A basic assumption guiding the present formulation is that despite differences in ideological content, analysis will reveal certain uniformities in the structure, the function, and, to some extent, even the content of dogmatism. Accordingly, attention will be directed to both political and religious dogmatism and, within each area, to diverse and even opposed dogmatic orientations. In the religious sphere, for example, one can observe expressions of dogmatic Catholicism and dogmatic anti-Catholicism, dogmatic orthodox Judaism and dogmatic antiorthodox Judaism, dogmatic theism and dogmatic atheism. In the political sphere one can observe expressions of dogmatic conservatism and dogmatic liberalism, dogmatic Marxism and dogmatic anti-Marxism.

The problem of dogmatism, however, is not necessarily restricted to the political and religious spheres. It can be observed in other realms of intellectual and cultural activity—in philosophy, the humanities, and the social sciences. To take some examples from psychology, it is possible to observe expressions of dogmatic Freudianism and dogmatic anti-Freudianism, dogmatic learning theory and dogmatic antilearning theory, dogmatic gestalt theory and dogmatic antigestalt theory, and so forth.

Dogmatism, furthermore, need not necessarily involve adherence to this or that group-shared, institutionalized system of beliefs. It is conceivable that a person, especially one in academic circles, can be dogmatic in his own idiosyncratic way, evolving a unique rather than institutionalized integration of ideas and beliefs about reality. The present formulation will attempt to address itself to noninstitutional as well as institutional aspects of dogmatism.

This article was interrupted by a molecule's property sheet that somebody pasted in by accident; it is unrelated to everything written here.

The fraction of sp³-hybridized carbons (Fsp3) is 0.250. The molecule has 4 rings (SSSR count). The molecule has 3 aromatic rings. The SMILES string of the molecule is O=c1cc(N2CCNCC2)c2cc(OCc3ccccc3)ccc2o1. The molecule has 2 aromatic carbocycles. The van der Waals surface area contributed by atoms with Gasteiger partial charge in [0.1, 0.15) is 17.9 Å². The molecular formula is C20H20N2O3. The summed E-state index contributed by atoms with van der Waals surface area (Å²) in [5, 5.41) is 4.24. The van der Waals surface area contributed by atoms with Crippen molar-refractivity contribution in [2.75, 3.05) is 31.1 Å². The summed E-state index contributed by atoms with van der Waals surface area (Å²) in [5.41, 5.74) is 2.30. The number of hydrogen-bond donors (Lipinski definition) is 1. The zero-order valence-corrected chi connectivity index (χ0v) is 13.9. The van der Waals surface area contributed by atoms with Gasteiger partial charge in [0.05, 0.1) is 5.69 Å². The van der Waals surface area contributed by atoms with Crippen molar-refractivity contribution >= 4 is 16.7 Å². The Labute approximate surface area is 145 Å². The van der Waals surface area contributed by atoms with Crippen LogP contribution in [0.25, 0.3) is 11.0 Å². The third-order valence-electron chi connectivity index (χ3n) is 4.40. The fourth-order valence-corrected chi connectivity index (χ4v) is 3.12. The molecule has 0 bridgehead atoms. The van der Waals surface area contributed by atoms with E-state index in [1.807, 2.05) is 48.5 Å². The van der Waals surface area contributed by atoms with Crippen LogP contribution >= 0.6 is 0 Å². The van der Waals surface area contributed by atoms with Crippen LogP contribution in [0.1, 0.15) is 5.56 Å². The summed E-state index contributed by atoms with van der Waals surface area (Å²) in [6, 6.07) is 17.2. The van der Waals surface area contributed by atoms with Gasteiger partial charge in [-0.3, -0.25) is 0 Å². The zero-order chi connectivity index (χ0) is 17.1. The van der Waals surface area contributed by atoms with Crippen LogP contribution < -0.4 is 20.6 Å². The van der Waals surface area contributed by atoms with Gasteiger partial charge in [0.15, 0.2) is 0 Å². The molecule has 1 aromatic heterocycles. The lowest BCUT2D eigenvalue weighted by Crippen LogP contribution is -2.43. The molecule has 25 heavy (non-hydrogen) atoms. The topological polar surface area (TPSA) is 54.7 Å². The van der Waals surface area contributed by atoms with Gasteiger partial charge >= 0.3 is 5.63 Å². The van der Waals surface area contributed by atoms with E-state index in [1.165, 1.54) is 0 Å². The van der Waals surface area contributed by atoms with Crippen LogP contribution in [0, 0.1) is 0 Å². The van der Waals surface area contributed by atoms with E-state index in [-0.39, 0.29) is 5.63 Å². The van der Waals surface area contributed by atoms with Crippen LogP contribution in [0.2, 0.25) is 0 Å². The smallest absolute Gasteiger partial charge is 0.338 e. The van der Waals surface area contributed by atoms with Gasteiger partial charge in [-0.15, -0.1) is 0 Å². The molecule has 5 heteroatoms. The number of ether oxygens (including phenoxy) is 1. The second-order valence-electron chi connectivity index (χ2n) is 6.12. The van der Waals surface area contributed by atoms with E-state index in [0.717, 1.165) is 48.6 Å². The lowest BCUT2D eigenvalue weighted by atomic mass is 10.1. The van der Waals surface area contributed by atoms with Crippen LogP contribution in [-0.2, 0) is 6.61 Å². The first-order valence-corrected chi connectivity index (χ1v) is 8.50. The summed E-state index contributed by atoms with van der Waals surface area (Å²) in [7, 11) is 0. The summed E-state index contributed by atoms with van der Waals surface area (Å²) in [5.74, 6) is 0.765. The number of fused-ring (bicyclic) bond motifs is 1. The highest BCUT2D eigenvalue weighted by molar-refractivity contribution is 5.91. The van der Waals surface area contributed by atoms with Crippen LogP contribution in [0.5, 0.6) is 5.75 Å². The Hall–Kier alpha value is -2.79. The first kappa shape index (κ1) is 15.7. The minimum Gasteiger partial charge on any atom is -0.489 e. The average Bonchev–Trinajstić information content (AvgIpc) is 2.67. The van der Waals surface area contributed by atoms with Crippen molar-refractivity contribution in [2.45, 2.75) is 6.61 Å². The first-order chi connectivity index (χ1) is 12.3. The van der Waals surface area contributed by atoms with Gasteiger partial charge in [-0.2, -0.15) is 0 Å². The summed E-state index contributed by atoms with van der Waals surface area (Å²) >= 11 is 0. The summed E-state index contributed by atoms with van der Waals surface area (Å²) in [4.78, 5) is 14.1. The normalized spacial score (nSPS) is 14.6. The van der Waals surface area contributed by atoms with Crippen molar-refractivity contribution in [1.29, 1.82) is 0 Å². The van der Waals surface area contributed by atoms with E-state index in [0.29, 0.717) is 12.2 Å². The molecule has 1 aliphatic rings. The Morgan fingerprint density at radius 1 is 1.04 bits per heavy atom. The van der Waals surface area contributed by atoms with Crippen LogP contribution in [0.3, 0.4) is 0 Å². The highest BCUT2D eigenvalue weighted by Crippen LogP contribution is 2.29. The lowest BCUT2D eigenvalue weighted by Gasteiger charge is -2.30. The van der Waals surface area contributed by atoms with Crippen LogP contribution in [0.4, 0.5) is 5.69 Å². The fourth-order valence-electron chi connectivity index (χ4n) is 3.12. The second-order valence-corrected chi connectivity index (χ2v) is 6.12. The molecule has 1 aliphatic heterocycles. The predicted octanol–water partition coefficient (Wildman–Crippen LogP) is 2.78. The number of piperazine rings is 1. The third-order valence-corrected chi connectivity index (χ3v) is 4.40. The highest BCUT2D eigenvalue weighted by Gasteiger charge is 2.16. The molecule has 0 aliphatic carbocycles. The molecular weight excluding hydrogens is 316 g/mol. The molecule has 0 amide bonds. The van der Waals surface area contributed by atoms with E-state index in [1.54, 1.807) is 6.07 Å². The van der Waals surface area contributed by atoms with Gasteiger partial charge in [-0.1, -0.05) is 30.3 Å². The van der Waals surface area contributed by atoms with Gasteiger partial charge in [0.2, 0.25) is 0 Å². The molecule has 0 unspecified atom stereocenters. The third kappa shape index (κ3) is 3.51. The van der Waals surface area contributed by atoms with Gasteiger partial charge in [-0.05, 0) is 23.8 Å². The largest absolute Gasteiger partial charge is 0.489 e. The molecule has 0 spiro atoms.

To conceptualize dogmatism adequately at the cognitive level it is first necessary to employ a set of conceptual tools in terms of which all cognitive systems, varying in degree of dogmatism, may be represented.

Organization into Belief and Disbelief Systems

Objective reality can be assumed as being represented within a person by certain beliefs or expectations which to one degree or another are accepted as true, and other beliefs or expectations accepted as false. For the sake of analysis this can be formalized by conceiving of all cognitive systems as being organized into two interdependent parts: a belief system and a disbelief system. This belief-disbelief system can further be conceived as varying in terms of its structure and content as follows: